The Mine Storehouse
The 1940 Mine Storehouse, with tramway tracks.

Another distinctive feature of the fort is its surviving buildings and tramway system that were once used in the operation of the submarine mining operation that was run from the fort during World War I and World War II. During World War II, some 300 mines were planted on the east and west sides of Conanicut Island, protecting the approaches to Newport, and almost all of these were maintained from the Mine Wharf at Fort Wetherill. The image at left shows the old mine storehouse, one of the best preserved in the United States, with the remains of the tram tracks that used to carry the massive mines in and out its front door. Mine launches would tie up at the nearby wharf, load the mines that were to be laid, transport them out into the inlet, and lay them, together with their electric cables. Then, when these mines needed to be taken in, they were ferried back to the wharf and transported on the tramway to the various service buildings. A dual mine observation station sat atop the hill between the storehouse and Battery Varnum.[6] Spotters manned this station (and others scattered around the harbor defenses) and could locate enemy ships approaching the minefields, signaling to the operators in the mining casemate when a given mine was to be electrically detonated.[7]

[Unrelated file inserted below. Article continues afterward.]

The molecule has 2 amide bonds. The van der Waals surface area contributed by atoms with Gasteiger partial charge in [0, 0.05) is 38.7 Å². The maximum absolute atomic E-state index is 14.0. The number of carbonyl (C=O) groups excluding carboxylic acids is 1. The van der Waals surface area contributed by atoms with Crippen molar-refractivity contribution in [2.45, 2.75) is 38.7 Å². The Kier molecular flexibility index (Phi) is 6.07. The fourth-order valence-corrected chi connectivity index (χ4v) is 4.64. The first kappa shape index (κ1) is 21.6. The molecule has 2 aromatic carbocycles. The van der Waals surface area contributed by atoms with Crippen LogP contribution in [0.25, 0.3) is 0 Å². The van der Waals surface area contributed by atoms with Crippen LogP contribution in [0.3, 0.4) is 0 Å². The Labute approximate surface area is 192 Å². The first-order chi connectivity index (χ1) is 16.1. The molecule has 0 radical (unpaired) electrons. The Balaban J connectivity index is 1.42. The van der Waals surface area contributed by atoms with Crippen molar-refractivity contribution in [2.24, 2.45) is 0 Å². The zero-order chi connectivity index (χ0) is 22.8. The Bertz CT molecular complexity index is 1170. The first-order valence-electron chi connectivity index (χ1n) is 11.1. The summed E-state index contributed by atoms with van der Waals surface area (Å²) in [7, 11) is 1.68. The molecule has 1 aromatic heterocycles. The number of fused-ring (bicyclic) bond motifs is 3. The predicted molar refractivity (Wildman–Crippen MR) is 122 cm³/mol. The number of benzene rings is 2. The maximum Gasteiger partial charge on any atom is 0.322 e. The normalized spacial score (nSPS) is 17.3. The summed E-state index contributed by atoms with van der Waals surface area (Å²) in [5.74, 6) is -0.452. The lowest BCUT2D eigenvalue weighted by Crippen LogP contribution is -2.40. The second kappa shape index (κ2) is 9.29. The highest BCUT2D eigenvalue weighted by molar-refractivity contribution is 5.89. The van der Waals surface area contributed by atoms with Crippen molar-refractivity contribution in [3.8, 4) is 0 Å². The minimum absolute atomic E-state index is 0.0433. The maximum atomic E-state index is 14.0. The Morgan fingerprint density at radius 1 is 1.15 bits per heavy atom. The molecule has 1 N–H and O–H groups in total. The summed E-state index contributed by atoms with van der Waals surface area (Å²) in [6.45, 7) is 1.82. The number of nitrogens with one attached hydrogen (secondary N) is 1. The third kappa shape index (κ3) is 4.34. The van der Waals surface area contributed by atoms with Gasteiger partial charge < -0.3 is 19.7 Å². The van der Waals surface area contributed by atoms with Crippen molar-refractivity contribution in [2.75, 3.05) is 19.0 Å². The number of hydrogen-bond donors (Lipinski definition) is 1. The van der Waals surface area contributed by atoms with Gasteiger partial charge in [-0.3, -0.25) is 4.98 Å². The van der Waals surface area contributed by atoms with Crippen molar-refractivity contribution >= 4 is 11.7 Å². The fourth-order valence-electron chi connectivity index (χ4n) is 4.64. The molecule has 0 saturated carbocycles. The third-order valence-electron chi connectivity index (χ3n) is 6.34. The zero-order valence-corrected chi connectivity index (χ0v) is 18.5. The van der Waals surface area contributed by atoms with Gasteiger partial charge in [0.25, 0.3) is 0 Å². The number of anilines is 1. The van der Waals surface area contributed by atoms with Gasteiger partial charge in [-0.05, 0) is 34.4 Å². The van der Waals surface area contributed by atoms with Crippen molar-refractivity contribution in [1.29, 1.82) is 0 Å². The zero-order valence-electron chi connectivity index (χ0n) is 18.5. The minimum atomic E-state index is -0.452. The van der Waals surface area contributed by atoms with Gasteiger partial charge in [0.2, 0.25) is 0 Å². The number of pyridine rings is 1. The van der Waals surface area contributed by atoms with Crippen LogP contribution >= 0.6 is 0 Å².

Modern armament[edit]

Beginning in the early 20th Century, the seven major concrete gun batteries listed below were built and armed at Fort Wetherill.[8] In addition, during World War II Anti-Motor Torpedo Boat (AMTB) Battery 923, consisting of two fixed 90 mm guns plus two towed 90 mm guns, was built on platforms that remained from an earlier antiaircraft gun battery. Only Batteries Dickenson and Crittenden (plus the AMTB battery) were operational during World War II.[9][10] New batteries at Fort Church and Fort Greene, including 16-inch guns, superseded most of Fort Wetherill's batteries.

The batteries at Fort Wetherill were:[10][11]

Name No. of guns Gun type Carriage type Years active
Varnum 2 12-inch gun M1888 barbette M1892 1901-1943
Wheaton 2 12-inch gun M1900 disappearing M1901 1908-1943
Walbach 3 10-inch gun M1888 disappearing M1896 1908-1936
Zook 3 6-inch gun M1903 disappearing M1903 1908-1917
Dickenson 2 6-inch gun M1900 pedestal M1900 1908-1947
Crittenden 2 3-inch M1902 seacoast gun pedestal M1902 1908-1946
Cooke 2 3-inch gun M1898 masking parapet M1898 1901-1920
AMTB 923 4 90 mm gun two fixed T2/M1, two towed 1944-1946